The term “concrete jungle” gives off a juxtaposed impression where each opposing word complements each other. Niles Eldredge and Sidney Horenstein use the magnificence of New York City as a case study to show how a city can survive with a support system while deterring the system simultaneously, in the book Concrete Jungle. As people crave the city flavor, they subconsciously destroy the fabric by expanding and living on unnecessary needs.

In general, our lakes quickly fill up with soil, our land contours sink, and our ecosystems disappear. In the case of Manhattan, Hudson River dumping and erosion projects in natural marshes lead to financial success, while Manhattan Island is losing.

Historically, America was connected to Africa and Europe, until Atlantic Ocean divided the land. In Manhattan, these changes caused pre-existing basins, plate collisions, erosions, and destroyed fossils to bury underground. The geological glaciers are reminders that we were once connected to the world. This is an example of a forest primeval, uninfluenced by human activity.

Today, Manhattan avenues follow the parallel direction of rock formation underneath the street grid. The curved streets in lower Manhattan resemble colonial settlements of Europeans, which were once connected to our land. The irregular street grid was shaped by a long history of political disputes and natural land reactions. This is another example of forest primeval and what still exists of today’s concrete jungle.

In Central Park, large boulders are now recreational places. Paths along Fifth Avenue curve down into the park, where grooves lead you into New York’s landscaping, bridges and man-made pond.

We attempt to build what was lost, as we were originally connected to the rest of the world.

This book explores how humanity hopes to control what’s left of forest primeval in the concrete jungles and as an example for others to follow for a sustainable future.

Back to the Future

Florida Designer Homes Magazine Ultra Modern April 2012, Volume 1, No. 6, Page 6-7 Back to the Future How modern and ultra-modern design is transcending our image-conscious society, within half of a second.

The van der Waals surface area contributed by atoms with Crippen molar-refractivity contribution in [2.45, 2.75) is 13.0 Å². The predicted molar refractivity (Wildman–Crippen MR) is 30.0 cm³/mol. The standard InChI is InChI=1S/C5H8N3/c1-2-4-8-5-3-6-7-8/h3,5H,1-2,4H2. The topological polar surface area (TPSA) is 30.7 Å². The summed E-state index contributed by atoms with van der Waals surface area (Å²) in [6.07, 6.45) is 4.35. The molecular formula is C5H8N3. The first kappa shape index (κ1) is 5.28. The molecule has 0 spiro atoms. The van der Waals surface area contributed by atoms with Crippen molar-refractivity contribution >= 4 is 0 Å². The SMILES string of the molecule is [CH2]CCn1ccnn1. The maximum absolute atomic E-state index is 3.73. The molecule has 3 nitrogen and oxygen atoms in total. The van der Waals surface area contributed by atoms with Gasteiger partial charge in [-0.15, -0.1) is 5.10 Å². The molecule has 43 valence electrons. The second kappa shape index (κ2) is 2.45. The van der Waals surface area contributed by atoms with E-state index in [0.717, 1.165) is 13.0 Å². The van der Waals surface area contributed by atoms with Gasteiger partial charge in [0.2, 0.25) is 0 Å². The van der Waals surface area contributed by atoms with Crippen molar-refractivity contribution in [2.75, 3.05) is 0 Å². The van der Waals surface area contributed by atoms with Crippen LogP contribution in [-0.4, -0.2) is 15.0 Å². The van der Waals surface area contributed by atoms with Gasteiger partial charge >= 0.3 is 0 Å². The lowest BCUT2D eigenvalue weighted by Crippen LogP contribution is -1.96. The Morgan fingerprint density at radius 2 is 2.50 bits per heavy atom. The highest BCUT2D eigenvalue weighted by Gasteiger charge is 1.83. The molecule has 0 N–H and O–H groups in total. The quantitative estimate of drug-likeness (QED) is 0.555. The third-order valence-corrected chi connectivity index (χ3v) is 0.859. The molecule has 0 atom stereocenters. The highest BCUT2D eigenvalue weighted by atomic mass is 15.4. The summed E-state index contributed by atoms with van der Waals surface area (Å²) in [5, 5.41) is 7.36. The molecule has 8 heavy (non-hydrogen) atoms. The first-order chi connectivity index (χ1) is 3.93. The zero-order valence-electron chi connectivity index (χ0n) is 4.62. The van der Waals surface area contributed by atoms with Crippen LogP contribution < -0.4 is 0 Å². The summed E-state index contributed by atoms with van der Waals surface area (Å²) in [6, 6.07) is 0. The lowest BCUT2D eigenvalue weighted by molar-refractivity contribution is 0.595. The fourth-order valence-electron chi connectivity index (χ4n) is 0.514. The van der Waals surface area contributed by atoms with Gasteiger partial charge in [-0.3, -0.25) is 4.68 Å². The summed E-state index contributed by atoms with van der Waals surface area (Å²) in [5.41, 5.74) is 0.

Remember Michael J. Fox in the Back to the Future trilogy in the late 80s? Imagine if you were sitting next to Marty McFly in the time machine and jetted out to year 3012 instead of back to 1955.  This is what happens every day with our image-conscious society. Within the blink of an eye, innovation is at its finest.

It is like as if you are watching Charlie Chaplin dancing in those silent black and white movies and then you step away for a second, you turn around and see everyone is grabbing their 3D goggles to watch the internet inside a high definition larger-than-life flat screen, because virtual reality is just so “today”.

Out with the dinosaurs and in with the robots running our lives. As far as our image-conscious society is concerned, we tend to always find the latest, the newest, and the most cutting edge version before others catch up in the race. Whether we are artists, financial planners, designers, or lawyers,  visually stimulating and new designs are always attracting us, emotionally, mentally and physically. It is the energy that tends to keep people connected, based on common demographics and like-minded observations of one community.

Welcome to the fourth version of Back to the Future, where modern architecture and interior design styles have the “WOW” factor. These styles lead us to a new world of ultra-modern everything.

As we all evolve every day, limits become unlimited. Designers are now attracting mixed-media with touches of “green” as smart, healthy design. The merging of different professions call for more function, updated excitement and clean definition to these standard professions.  Eventually the next best style will be in the works, whether it is a traditional coming back from the past or it is a mesh of different time periods.  Ultra will become more ultra, as we gain better solutions by meshing with “smart” design choices.

Do’s and Don’ts of Successful Alternative Energy Projects (American Planning Assoc. Chicago 2014)


May 2014

This afternoon panel discussion presented how three different industry “mover and shakers” of the Chicago metro area developed success in alternative energy projects. Success implied cost effectiveness and energy efficiency for residents, commerce, and industry. Emerging alternatives and innovative strategies were challenged with case studies presented per panel speaker. Challenges targeted lessons to learn in finding available funding from federal and local governments.